Altering the example slightly, the homeowner may be more concerned about electricity costs. In this case, the constraint is the amount of money the home owner is willing to spend on lighting. The objective is to achieve the brightest conditions. The learner would produce almost the same model as the previous paragraph, but now it would store it in a cost hash tablebecause it is controlling costs. In this example the controller measures the rate of spending on lighting and computes an error between the desired spending rate and the budget (monthly budgets are trivially converted to rates by dividing by time) to compute a costup (analogous, again, to speedup). The controller then looks in the cost hash table to find the brightest configuration that meets the desired budget, adjusting to maintain the correct power consumption despite weather and time changes. Such a system could even adapt to changing prices in electricity.
 As would be understood by a person of ordinary skill in the art, the applicable mathematical formulation is almost identical to the example provided hereafter of meeting a computer program's latency constraint with minimal energy. Similar to the computational latency example to be discussed, the learner maps configurations into quantifiable behavior. Tradeoffs are stored in a hash table using a similar scheme to
FIG. 25 . The controller similarly measures a difference between a constraint and the actual behavior and then selects the configuration that optimizes the constraint.  Returning to the example of optimizing computational performance under energy and/or power constraints, there is a tension between gathering sufficient empirical data to estimate a reliable model whereby an optimal computational configuration can be approximated and limiting the resources devoted to gathering empirical data. Machine learning techniques represent a promising approach to addressing this estimation problem. Offline learning approaches collect profiling data for known applications and use that to predict optimal behavior for unseen applications. Online learning approaches use information collected while an application is running to quickly estimate the optimal configuration. Offline methods require minimal runtime overhead, but suffer because they estimate only trends and cannot adapt to particulars of the current application being executed on the device. Online methods customize to the current application, but cannot leverage experience from other applications. In a sense, offline methods are dependent on a rich training set that represents all possible behavior, while the online methods can be data limited and generate a statistically weak and less accurate model due to the small sample size.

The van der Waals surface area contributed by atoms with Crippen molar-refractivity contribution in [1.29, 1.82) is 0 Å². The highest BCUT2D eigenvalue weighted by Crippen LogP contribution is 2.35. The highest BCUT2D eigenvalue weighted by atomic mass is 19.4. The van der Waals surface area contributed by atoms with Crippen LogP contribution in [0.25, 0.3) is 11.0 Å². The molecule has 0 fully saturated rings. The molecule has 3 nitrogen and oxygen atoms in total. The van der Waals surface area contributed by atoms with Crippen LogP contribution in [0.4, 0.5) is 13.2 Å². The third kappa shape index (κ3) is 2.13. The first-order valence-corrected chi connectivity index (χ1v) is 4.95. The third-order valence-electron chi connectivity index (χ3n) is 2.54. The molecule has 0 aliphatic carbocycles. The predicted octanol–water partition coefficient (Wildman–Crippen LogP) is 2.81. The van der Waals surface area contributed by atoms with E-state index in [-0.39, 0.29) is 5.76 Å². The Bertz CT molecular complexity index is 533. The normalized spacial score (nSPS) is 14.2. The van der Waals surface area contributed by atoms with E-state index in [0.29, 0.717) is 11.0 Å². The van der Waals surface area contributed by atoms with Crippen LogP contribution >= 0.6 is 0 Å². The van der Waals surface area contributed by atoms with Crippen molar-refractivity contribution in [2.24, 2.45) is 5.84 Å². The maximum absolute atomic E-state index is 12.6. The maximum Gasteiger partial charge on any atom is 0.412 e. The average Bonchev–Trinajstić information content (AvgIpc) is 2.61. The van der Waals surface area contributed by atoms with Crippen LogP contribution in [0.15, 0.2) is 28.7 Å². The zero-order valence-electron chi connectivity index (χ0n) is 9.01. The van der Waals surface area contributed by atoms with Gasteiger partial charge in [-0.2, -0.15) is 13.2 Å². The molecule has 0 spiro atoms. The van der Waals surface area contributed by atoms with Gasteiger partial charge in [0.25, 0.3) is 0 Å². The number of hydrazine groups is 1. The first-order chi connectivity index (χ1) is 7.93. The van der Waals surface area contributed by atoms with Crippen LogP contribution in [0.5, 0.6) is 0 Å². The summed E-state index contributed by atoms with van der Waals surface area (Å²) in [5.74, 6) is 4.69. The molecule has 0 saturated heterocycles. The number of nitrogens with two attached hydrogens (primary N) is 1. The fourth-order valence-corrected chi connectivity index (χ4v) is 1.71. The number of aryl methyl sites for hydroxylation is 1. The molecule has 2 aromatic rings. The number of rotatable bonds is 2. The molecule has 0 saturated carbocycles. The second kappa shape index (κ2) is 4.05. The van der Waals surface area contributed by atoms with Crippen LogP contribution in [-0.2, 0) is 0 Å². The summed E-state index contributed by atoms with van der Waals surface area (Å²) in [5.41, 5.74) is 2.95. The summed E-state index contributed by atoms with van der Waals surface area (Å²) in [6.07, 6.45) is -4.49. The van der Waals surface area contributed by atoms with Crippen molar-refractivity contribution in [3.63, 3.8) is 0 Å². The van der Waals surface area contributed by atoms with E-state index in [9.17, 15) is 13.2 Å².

In contrast to the offline and online methods, a hybrid method of estimating the performanceconsumption model is described herein. The hybrid method is a machine learning method that combines the best of the offline and online methods (e.g., the hybrid method combines the statistical properties of both offline and online estimation). The hybrid method begins with a set of applications for which the consumption and performance have been measured previously (e.g., offline).
 The hybrid method can use a graphical model to integrate a small number of measurements of the current application with knowledge of the previously observed applications to produce accurate estimations of the consumption and performance tradeoffs for the current application in all configurations. The hybrid method's strength is that it quickly matches the behavior of the current application to a subset of the previously observed applications. For example, if the hybrid method has previously seen an application that only scales to eight cores, it can use that information to quickly determine if the current application will be limited in its scaling.
 The hybrid method can be performed on a computing device including a computer readable memory, such as a hard disk, that stores a database of consumption and performance data for the device when executing various applications. This standalone implementation of the hybrid method is then performed by the device comparing a small data set of consumption and performance measurements with the database of previously recorded measurements for other applications to estimate a model of the device when executing the current application. Using the estimated model, the device then determines the optimal computational configuration for executing the current application.